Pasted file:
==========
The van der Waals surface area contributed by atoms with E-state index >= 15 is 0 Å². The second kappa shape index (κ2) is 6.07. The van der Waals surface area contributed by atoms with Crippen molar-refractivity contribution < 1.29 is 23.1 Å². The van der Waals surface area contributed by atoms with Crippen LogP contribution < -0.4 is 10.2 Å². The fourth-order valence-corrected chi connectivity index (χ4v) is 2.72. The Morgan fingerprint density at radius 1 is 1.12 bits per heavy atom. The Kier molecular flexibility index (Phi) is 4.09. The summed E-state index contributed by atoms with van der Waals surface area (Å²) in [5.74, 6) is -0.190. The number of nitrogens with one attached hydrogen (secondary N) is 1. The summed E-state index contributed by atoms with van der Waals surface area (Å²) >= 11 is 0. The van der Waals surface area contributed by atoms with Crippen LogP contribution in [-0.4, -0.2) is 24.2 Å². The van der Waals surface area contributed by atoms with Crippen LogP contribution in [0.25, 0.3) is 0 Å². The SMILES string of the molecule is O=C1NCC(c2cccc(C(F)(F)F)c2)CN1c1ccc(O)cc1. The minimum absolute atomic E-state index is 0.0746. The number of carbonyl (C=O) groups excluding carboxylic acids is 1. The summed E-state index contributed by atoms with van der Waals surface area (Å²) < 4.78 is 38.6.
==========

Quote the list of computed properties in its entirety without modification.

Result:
The van der Waals surface area contributed by atoms with E-state index >= 15 is 0 Å². The second kappa shape index (κ2) is 6.07. The van der Waals surface area contributed by atoms with Crippen molar-refractivity contribution < 1.29 is 23.1 Å². The van der Waals surface area contributed by atoms with Crippen LogP contribution < -0.4 is 10.2 Å². The fourth-order valence-corrected chi connectivity index (χ4v) is 2.72. The Morgan fingerprint density at radius 1 is 1.12 bits per heavy atom. The Kier molecular flexibility index (Phi) is 4.09. The summed E-state index contributed by atoms with van der Waals surface area (Å²) in [5.74, 6) is -0.190. The number of nitrogens with one attached hydrogen (secondary N) is 1. The summed E-state index contributed by atoms with van der Waals surface area (Å²) >= 11 is 0. The van der Waals surface area contributed by atoms with Crippen LogP contribution in [-0.4, -0.2) is 24.2 Å². The van der Waals surface area contributed by atoms with Crippen LogP contribution in [0.25, 0.3) is 0 Å². The SMILES string of the molecule is O=C1NCC(c2cccc(C(F)(F)F)c2)CN1c1ccc(O)cc1. The minimum absolute atomic E-state index is 0.0746. The number of carbonyl (C=O) groups excluding carboxylic acids is 1. The summed E-state index contributed by atoms with van der Waals surface area (Å²) < 4.78 is 38.6.